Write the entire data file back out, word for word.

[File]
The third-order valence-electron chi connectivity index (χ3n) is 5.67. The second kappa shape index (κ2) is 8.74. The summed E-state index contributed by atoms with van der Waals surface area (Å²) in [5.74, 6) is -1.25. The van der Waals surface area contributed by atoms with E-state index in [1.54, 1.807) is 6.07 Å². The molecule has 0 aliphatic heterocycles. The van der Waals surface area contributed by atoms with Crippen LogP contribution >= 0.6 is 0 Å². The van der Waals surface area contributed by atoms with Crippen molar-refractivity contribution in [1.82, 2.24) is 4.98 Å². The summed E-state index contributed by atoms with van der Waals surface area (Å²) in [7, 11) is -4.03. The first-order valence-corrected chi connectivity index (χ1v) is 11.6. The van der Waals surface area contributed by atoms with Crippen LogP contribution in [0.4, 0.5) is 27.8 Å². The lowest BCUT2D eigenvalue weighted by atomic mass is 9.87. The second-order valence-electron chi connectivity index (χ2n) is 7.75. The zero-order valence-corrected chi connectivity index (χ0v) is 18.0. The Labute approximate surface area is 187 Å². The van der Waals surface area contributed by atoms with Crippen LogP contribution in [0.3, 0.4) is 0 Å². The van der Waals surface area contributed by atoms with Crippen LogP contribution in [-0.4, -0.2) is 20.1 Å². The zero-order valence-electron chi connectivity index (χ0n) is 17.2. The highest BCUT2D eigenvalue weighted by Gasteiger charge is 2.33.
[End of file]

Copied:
The third-order valence-electron chi connectivity index (χ3n) is 5.67. The second kappa shape index (κ2) is 8.74. The summed E-state index contributed by atoms with van der Waals surface area (Å²) in [5.74, 6) is -1.25. The van der Waals surface area contributed by atoms with E-state index in [1.54, 1.807) is 6.07 Å². The molecule has 0 aliphatic heterocycles. The van der Waals surface area contributed by atoms with Crippen LogP contribution >= 0.6 is 0 Å². The van der Waals surface area contributed by atoms with Crippen molar-refractivity contribution in [1.82, 2.24) is 4.98 Å². The summed E-state index contributed by atoms with van der Waals surface area (Å²) in [7, 11) is -4.03. The first-order valence-corrected chi connectivity index (χ1v) is 11.6. The van der Waals surface area contributed by atoms with Crippen LogP contribution in [0.4, 0.5) is 27.8 Å². The lowest BCUT2D eigenvalue weighted by atomic mass is 9.87. The second-order valence-electron chi connectivity index (χ2n) is 7.75. The zero-order valence-corrected chi connectivity index (χ0v) is 18.0. The Labute approximate surface area is 187 Å². The van der Waals surface area contributed by atoms with Crippen LogP contribution in [0.3, 0.4) is 0 Å². The van der Waals surface area contributed by atoms with Crippen LogP contribution in [-0.4, -0.2) is 20.1 Å². The zero-order valence-electron chi connectivity index (χ0n) is 17.2. The highest BCUT2D eigenvalue weighted by Gasteiger charge is 2.33.